Our bodies can handle a lot, but perhaps no organ can handle quite as much as the intestines, which, although not the most showy part of the body, is undoubtedly one of the most important organs in the body because it has the ability to influence everything from digestion to immunity to our mood – so It is necessary to give him the love he deserves. (Talk about being a heavy lifter!).
This year’s Love Your Gut Week takes place from September 18-24, and is an extra special celebration because 2023 marks the initiative’s 25th anniversary. To celebrate this major style milestone, the health experts at Love Your Gut shared plenty of delicious — and easy — recipes you can try along with their tips for improving your gut health.
Before you start worrying that to improve your gut health, you’ll have to make drastic changes that take up a lot of your time, take a breath and rest assured that even small adjustments to your lifestyle will make your gut thank you.
For example, not drinking coffee or alcohol an hour or two before going to bed will help improve your digestive health as well as ensure you get enough hours of sleep. Also, as a rule of thumb, adults need one hour of sleep for every two hours they’re awake, so you should aim for eight hours of sleep a night which is reason enough for us to justify a lie-in next weekend (thanks to the experts at Love Your Gut Week in advance!).
Love Your Gut spokesperson Karen Canning, from the Irish General Practice Nurses National Educational Association (IGPNEA), also highlights that drinking plenty of water will also help improve digestive health as well as slowing down to enjoy your meals and not eating on the run. Good, comfortable digestion only happens if you allow yourself enough time to eat your food, so make mealtimes an opportunity to relax and savor every bite.
With that in mind, why not improve your meal times and enjoy dishes packed with healthy ingredients your gut will love? Each of the recipes we’ve selected for breakfast, lunch and dinner draw on combinations of gut-healthy foods to show how easy it is to cook dishes to support digestive health – whoever said nothing that’s good for you can taste delicious clearly needs to see these!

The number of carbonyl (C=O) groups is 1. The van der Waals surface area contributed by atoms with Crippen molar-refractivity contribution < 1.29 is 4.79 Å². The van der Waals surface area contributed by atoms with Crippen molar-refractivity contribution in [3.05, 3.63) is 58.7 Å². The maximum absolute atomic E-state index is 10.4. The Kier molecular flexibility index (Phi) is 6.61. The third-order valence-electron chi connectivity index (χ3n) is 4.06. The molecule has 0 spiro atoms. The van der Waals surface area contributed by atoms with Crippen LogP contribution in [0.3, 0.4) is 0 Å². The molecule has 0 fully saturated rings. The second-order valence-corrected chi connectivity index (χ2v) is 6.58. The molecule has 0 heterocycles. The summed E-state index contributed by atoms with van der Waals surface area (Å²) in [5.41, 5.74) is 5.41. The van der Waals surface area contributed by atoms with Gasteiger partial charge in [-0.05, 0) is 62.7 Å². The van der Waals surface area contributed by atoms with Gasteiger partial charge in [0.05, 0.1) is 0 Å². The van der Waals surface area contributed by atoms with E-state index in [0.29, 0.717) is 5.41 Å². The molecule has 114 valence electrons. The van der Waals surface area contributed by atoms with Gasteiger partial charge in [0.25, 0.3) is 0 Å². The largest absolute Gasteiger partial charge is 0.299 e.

Breakfast smoothie bowl
Preparation time: 5-10 minutes, Cooking time: Not available
They say breakfast is the most important meal of the day, so why not start your meal with a delicious smoothie packed with gut-healthy benefits. Thanks to oats, muesli, fruits, nuts and seeds, this dish contains dietary fiber that helps food pass through the intestines and feeds healthy bacteria. This recipe also provides plenty of plant points, as well as calcium, protein, vitamins, minerals and a range of polyphenols – to help support good bacteria in the gut.
· 250 grams of natural yogurt or plain vegetable yogurt
· 2 medium-sized ripe bananas, peeled
· 30 grams of rolled oats
· 120 grams of frozen and thawed mixed berries
· 80 grams muesli (no added sugar)
· 20 grams of mixed seeds such as: sunflower, pumpkin, poppy, and linseed
· 30 grams of chopped walnuts
· 150 grams of fresh seasonal fruit such as blueberries, raspberries, kiwi, blackberries, strawberries
- Place the yogurt, banana, oats, and thawed berries in a blender and blend until smooth. You may have to do this in batches.
- Pour the juice mixture into the base of four plates.
- Scatter the seeds of your choice into a small pan and heat them gently until they begin to brown. Remove the pan from the heat and leave it to cool slightly.
- Sprinkle the muesli between the four bowls, followed by the toasted seeds and walnuts.
- Finish by arranging an assortment of fresh seasonal fruits around the top of the plates.
Smoked beans topped with feta cheese and coriander